On bigger lithographies 10GBASE-T controllers ran hot enough they needed substantial heat sinks to keep cool. A few years back the estimate was that heatsinkless controllers would be possible in one or two process shrinks. I don't recall if that was 14 or 10 anymore. On Intel's side neither are really an option, 10 is apparently never going to be a volume tech for them and it's delays mean 14 is fully tied up on CPUs. For Samsung/TSMC with high performance/dollar parts moving to 7nm the capacity on 14/12/10 should be opening up for more cost sensitive customers.

    Otherwise we seem to be stuck at the chicken/egg problem. No cheap 2.5/5/10g consumer routers means no demand for matching cheap 2.5/5/10g consumer network adapters and vice version. At least on Intel's side it's possible the plan was to have multi-gig ethernet support baked into chipsets by now; but that like everything else their tight coupling of process tech to hardware design and cpu to chipset models has resulted in the 10nm debacle preventing them from coming out. I'm really eager to see what the chipset for their upcoming 10nm Xeon's will support, since integration there would be a harbinger of things to come on the consumer side. AMD's only just gone from a fully outsourced chipset to a nominally in house one mostly full of 3rd party IP, so not having any sort of native multi-gig yet doesn't surprise me. Again it'll be interesting to see what happens with their next one; will they stay with needing a full up controller over PCIe or do what Intel's done and pull a large chunk of it into the chipset to encourage using their branded networking parts to finish the setup.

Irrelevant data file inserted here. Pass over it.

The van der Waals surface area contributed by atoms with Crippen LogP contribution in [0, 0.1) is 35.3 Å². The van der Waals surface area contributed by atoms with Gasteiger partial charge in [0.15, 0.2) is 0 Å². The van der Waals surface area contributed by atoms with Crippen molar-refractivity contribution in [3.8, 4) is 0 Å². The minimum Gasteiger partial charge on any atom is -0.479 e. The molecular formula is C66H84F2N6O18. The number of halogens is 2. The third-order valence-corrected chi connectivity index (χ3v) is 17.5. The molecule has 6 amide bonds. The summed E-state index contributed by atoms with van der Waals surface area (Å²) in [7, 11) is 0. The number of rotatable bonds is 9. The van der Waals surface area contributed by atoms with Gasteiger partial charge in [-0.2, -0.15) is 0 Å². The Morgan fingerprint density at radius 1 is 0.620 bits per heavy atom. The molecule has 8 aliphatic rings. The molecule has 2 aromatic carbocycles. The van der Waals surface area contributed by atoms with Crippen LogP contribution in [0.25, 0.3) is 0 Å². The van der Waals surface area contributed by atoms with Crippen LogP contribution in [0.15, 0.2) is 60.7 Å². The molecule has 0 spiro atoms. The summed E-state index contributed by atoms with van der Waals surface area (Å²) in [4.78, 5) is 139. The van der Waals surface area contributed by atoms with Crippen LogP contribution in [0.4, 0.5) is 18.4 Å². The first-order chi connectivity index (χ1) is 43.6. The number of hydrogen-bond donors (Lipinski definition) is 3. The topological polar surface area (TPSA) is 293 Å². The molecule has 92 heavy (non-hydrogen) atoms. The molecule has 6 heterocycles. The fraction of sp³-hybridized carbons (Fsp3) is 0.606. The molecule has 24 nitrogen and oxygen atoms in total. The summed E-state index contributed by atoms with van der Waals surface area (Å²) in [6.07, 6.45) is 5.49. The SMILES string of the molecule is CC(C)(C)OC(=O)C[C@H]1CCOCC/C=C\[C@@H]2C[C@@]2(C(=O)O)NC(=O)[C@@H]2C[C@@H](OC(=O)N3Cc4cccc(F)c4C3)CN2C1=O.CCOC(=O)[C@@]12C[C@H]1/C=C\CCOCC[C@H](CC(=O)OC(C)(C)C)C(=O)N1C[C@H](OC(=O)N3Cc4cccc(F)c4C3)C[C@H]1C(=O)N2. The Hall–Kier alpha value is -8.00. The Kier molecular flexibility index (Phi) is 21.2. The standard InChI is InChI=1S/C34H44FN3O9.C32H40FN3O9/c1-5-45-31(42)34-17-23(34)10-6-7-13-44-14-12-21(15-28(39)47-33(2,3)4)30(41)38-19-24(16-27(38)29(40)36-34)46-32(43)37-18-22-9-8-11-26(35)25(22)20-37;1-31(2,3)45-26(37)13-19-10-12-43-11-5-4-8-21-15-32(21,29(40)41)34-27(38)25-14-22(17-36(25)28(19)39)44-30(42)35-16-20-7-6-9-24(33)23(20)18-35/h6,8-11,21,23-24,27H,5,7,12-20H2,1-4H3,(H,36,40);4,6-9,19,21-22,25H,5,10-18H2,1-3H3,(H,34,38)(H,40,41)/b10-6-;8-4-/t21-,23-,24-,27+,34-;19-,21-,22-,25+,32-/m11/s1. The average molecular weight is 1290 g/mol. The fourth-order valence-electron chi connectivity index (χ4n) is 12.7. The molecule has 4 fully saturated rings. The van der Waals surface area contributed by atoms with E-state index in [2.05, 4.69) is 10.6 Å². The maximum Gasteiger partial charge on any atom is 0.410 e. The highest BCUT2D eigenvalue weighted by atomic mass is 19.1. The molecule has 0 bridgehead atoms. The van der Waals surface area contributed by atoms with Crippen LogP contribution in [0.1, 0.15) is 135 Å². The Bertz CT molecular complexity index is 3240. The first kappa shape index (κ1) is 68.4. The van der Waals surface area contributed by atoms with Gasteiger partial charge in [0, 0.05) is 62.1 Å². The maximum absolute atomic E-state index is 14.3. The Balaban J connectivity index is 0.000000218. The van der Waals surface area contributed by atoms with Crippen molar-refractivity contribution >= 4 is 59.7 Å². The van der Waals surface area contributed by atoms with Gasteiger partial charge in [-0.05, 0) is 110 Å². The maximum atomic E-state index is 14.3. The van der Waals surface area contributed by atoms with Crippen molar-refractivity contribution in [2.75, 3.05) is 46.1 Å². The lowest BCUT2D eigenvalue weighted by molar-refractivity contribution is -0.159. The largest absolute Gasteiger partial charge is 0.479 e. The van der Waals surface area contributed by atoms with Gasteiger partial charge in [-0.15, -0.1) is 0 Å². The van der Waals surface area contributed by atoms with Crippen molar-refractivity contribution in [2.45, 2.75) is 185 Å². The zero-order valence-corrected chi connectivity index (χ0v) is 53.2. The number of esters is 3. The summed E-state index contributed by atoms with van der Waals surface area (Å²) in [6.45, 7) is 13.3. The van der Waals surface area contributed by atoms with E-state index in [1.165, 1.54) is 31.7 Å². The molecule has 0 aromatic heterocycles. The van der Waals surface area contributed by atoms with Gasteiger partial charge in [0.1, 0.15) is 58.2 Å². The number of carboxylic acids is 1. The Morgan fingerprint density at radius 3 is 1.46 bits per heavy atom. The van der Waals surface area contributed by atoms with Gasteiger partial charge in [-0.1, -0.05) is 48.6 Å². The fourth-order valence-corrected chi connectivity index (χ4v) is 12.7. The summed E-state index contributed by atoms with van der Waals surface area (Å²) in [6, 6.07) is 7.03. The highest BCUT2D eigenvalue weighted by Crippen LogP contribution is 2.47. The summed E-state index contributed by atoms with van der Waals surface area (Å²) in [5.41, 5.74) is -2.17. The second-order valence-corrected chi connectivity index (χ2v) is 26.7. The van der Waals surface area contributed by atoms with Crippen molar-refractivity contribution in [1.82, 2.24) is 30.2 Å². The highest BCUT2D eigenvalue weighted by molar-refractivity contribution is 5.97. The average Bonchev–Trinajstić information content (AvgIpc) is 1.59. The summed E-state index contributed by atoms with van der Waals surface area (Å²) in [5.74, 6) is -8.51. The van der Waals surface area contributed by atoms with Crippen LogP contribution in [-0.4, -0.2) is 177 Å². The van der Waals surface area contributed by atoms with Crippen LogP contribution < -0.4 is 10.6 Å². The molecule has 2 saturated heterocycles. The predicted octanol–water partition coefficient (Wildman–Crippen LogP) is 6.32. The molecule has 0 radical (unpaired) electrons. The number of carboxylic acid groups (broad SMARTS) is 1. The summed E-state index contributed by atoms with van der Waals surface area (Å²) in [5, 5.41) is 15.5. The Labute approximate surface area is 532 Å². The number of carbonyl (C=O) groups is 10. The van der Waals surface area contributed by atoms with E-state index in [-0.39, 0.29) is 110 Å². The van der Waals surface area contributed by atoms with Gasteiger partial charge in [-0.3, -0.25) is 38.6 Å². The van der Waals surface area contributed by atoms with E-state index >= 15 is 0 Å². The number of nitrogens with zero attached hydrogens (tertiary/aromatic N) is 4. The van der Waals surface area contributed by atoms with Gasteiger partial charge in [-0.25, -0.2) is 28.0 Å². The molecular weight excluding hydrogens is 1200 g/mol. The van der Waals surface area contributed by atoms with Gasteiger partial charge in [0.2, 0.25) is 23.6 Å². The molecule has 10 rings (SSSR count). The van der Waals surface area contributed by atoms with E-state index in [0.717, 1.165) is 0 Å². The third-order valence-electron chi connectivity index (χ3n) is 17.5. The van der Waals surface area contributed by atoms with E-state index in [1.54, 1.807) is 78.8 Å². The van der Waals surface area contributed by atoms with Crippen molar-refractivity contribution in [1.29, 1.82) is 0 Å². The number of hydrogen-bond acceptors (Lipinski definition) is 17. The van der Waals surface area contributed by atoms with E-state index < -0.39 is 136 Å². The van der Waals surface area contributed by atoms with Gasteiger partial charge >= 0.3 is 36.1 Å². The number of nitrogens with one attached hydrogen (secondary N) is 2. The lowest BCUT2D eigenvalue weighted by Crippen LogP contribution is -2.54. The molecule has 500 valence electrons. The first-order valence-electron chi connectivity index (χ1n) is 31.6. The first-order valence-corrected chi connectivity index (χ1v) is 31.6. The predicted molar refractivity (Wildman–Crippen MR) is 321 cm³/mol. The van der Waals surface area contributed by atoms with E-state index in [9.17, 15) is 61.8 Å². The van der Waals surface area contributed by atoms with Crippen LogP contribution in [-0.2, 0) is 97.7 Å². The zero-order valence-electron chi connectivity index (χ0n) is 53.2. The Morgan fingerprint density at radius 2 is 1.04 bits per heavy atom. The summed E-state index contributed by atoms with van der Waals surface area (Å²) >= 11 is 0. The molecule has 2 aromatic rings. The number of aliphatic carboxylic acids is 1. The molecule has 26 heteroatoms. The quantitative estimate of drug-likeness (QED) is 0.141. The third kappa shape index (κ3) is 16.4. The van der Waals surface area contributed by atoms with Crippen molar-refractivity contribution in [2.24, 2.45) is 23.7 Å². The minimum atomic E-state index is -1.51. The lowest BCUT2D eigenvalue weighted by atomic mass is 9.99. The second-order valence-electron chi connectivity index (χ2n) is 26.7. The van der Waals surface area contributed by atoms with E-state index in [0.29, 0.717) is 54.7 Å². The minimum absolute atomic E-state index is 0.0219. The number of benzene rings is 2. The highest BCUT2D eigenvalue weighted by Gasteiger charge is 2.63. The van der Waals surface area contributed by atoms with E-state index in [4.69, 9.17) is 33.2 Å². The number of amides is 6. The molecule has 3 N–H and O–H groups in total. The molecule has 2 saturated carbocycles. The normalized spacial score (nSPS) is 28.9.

Reply
  • bcronce - Wednesday, September 25, 2019 - link

    Intel 4 core Atom Xeon with passive cooling are SoC with 10Gb integrated into their 14nm. The dual 10Gb plus 4 cores running at max are passively cooled, not to mention the chip plus motherboard are only $200. You can get a 14nm SoC Xeon with integrated dual 10Gb NICs for the same price as a single 20nm class 10Gb NIC. That's the difference between 20nm class and 10nm class for networking. Reply
  • IamSorryDave - Wednesday, September 25, 2019 - link

    Which CPU+mb for $200 were you referring to? The ones (with C3xxx) I am aware of are double that in price. Reply